Are your children aware of the dangers of TikTok and the 'Skullbreaker Challenge'? - Alvinology

Are your children aware of the dangers of TikTok and the ‘Skullbreaker Challenge’?

Social media app TikTok hit 1.5 billion downloads last November 2019, and is currently ranked as the world’s second most downloaded app after Whatsapp, surpassing both Facebook and Messenger in 2019. This is likely due to its low minimum age requirement. (The app is available to anybody over 13 years ago.)

Some of the things that TikTok is famous for are the new challenges that constantly pop up on the app, including dance challenges and trending hashtags. However, there are times when these challenges can prove to be dangerous. The most recent challenge that could be putting youngsters at risk is called the Skullbreaker Challenge.

The Skullbreaker Challenge seems to have originated in South America, where it is called ‘Rompcráneos’ in Spanish. In the challenge, three people stand next to each other and the person in the middle jumps as high as possible. After the person jumps, however, the other two people prank him by kicking out his legs before he can land. This usually results in the jumper falling down and sometimes hurting themselves by hitting their head as a result (thus the name ‘skullbreaker’).

One mother in the US has recently spoken up about her daughter’s own injuries after participating in the viral challenge. The high school freshman from South Dade Senior High School in Miami says she was bullied into doing the challenge.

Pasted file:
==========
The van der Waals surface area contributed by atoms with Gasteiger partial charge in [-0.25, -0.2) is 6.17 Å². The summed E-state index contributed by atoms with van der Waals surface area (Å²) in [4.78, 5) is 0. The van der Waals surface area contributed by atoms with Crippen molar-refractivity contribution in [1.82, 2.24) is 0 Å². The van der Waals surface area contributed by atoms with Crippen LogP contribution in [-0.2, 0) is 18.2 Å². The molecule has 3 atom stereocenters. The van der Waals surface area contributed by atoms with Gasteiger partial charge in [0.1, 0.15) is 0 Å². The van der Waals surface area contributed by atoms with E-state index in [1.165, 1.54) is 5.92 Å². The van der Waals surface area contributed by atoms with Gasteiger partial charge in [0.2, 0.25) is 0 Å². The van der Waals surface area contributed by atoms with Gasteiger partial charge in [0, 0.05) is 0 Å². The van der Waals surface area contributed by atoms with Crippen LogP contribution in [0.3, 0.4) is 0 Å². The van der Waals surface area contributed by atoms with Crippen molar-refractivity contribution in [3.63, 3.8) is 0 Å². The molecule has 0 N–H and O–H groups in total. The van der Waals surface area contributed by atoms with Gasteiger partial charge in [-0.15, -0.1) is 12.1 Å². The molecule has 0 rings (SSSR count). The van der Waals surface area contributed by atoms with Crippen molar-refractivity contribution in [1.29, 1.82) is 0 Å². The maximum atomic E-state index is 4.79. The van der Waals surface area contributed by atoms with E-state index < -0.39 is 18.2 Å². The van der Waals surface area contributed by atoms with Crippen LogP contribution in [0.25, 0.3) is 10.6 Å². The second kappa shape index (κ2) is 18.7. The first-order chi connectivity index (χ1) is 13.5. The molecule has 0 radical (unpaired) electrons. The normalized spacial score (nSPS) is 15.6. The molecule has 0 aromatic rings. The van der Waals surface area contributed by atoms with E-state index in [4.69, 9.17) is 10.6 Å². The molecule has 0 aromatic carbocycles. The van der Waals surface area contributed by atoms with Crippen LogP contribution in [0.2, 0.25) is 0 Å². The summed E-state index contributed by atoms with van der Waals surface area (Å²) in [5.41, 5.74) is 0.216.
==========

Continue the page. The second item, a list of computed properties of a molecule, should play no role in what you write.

The student was taken to a hospital after falling and was still in pain a week after the incident – both physically and mentally. Although the family did not file any charges against the other students involved, their lawyer intends to proceed against the Miami-Dade County Public Schools District for allowing the trending challenge to take place at their schools in the first place. The other students that took place in the challenge were disciplined accordingly, and the student that was hurt has since transferred schools.

In a statement, the district has urged parents to talk to their children about using social media responsibly, and to teach them that empathy and respect for other people is more important than gaining likes and followers online.

Dangerous challenges aside, ‘Cyber Cop’ Susan McLean points out that TikTok is generally not a good app for children and teenagers to have when it comes to online safety. While adults may already have a firm grasp on online safety, minors do not. One investigation in the UK actually showed that paedophiles often groom children on TikTok and send them sexually explicit messages.

If you want to allow your children to use TikTok, make sure you guide them accordingly and monitor their account at all times. Talk to them about boundaries, and help them understand what they should and should not share online. Also make sure that their account is on private and that they cannot receive private messages. Disable comments on the app, as well. You can never be too careful.

Header Image provided by Shutterstock.

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